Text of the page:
Let’s first take a look at what drives your blood pressure. Unlike a river, which flows continuously downstream, blood flow is pulsatile, with ebb and flow driven by pumping heart muscle. This cycle repeats itself 60 or so times each minute, every time your heart beats. With each heartbeat occurring about once per second, the heart squeezes, or contracts, within a split-second. The rapid contraction forces about 90 cc of blood (approximately 1/3 cup) up, pushing the aortic valve open, and blood passes up into the aorta and rapidly distributes upward to the brain (via the carotid arteries on either side of the neck), the arms, and downward to the abdomen, pelvis, and legs. The force of heart contraction and its rapid distribution to the body is measured as systolic pressure, or the top number in blood pressure. As the 90 cc or so of ejected blood distributes rapidly throughout the body, pressure in all the arteries drops over the ensuing half second, and the aortic valve closes. Th...
Over the last few weeks we’ve been focusing on high blood pressure and the difficulties this can cause. But, having low blood pressure, or hypotension, can also be problematic.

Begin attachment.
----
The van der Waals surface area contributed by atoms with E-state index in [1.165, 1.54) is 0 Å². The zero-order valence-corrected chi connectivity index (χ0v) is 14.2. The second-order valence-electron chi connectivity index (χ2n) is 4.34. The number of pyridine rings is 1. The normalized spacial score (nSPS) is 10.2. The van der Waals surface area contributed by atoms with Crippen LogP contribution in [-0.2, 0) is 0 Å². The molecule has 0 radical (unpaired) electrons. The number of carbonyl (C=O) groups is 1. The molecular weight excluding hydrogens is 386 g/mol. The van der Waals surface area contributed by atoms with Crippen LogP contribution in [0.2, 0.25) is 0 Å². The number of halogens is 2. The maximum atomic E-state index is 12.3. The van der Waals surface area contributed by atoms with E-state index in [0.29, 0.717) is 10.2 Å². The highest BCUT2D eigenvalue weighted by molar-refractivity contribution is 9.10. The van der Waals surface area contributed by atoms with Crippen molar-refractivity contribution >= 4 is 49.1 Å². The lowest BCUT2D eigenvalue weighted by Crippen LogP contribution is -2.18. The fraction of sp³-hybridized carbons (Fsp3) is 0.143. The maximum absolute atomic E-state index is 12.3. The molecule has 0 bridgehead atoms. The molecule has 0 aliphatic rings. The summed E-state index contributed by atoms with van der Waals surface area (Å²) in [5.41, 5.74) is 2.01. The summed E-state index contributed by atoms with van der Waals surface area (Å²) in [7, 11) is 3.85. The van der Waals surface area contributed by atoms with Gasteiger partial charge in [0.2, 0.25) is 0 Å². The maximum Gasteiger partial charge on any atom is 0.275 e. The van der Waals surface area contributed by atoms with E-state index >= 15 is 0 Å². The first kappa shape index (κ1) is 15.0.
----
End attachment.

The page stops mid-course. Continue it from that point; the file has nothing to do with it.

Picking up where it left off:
A normal blood pressure reading is usually in the range of 120/80 (systolic/diastolic); low blood pressure is less than 90/60.
If you’re an athlete, low blood pressure is usually a sign of good cardiovascular health. But, in the elderly for example, it may be a sign of an underlying problem. Low blood pressure is however, only a medical concern if it causes signs or symptoms, such as dizziness, fainting, or in extreme cases, shock.
Some of the causes of low blood pressure include:
Acute illnesses which leads to severe blood loss or damage to the heart
Diseases involving the nerves controlling the veins in the legs
Hormonal problems such as an underactive thyroid, overactive thyroid, or diabetes
Loss of blood, or loss of fluid
Low or high body temperature
In one word, potassium. Nearly 95% of the high blood pressure in the world is known as primary, essential, or idiopathic hypertension . It is called this because no clear underlying cause can be identified. Instead, doctors simply treat the high blood pressure, never actually curing it. The underlying mechanism of such high blood pressure involves sodium chloride, otherwise known as salt . Groups of people who eat less than 3 grams of sodium chloride per day rarely have high blood pressure. Although most people who have high blood pressure consume 3 to 6 grams of salt per day, the opposite is not necessarily true. In other words, most people who do consume a large amount of sodium do not have high blood pressure . It thus seems that high sodium intake is necessary but not enough to raise one’s pressure. The missing element is potassium. If one has both a high sodium and a low potassium diet, high blood pressure is likely to result. A Western diet, such as in the United Stat...
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